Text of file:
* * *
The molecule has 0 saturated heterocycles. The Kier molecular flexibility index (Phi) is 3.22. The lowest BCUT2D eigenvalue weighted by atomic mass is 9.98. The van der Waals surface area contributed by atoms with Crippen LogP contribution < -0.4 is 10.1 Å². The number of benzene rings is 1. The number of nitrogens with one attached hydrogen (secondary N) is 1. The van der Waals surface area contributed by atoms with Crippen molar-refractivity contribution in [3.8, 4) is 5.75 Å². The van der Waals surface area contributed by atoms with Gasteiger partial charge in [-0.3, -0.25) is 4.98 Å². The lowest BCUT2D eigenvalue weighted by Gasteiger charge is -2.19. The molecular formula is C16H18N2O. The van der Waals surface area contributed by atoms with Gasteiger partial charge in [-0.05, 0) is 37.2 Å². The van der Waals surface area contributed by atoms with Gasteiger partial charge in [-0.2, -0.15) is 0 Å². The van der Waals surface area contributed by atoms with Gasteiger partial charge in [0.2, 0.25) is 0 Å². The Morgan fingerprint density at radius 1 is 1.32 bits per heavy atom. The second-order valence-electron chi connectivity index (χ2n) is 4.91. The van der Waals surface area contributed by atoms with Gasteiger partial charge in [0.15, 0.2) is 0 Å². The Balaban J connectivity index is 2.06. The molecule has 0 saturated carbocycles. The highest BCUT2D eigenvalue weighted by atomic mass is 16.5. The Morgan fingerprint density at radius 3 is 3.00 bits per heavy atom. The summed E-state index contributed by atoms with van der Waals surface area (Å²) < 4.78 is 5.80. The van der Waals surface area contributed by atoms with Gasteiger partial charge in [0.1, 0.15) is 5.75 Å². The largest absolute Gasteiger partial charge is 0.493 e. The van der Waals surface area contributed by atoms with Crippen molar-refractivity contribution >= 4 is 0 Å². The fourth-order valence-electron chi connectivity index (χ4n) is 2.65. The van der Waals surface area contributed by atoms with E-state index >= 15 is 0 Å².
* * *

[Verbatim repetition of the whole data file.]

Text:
The molecule has 0 saturated heterocycles. The Kier molecular flexibility index (Phi) is 3.22. The lowest BCUT2D eigenvalue weighted by atomic mass is 9.98. The van der Waals surface area contributed by atoms with Crippen LogP contribution < -0.4 is 10.1 Å². The number of benzene rings is 1. The number of nitrogens with one attached hydrogen (secondary N) is 1. The van der Waals surface area contributed by atoms with Crippen molar-refractivity contribution in [3.8, 4) is 5.75 Å². The van der Waals surface area contributed by atoms with Gasteiger partial charge in [-0.3, -0.25) is 4.98 Å². The lowest BCUT2D eigenvalue weighted by Gasteiger charge is -2.19. The molecular formula is C16H18N2O. The van der Waals surface area contributed by atoms with Gasteiger partial charge in [-0.05, 0) is 37.2 Å². The van der Waals surface area contributed by atoms with Gasteiger partial charge in [-0.2, -0.15) is 0 Å². The van der Waals surface area contributed by atoms with Gasteiger partial charge in [0.2, 0.25) is 0 Å². The Morgan fingerprint density at radius 1 is 1.32 bits per heavy atom. The second-order valence-electron chi connectivity index (χ2n) is 4.91. The van der Waals surface area contributed by atoms with Gasteiger partial charge in [0.15, 0.2) is 0 Å². The Balaban J connectivity index is 2.06. The molecule has 0 saturated carbocycles. The highest BCUT2D eigenvalue weighted by atomic mass is 16.5. The Morgan fingerprint density at radius 3 is 3.00 bits per heavy atom. The summed E-state index contributed by atoms with van der Waals surface area (Å²) < 4.78 is 5.80. The van der Waals surface area contributed by atoms with Gasteiger partial charge in [0.1, 0.15) is 5.75 Å². The largest absolute Gasteiger partial charge is 0.493 e. The van der Waals surface area contributed by atoms with Crippen molar-refractivity contribution >= 4 is 0 Å². The fourth-order valence-electron chi connectivity index (χ4n) is 2.65. The van der Waals surface area contributed by atoms with E-state index >= 15 is 0 Å².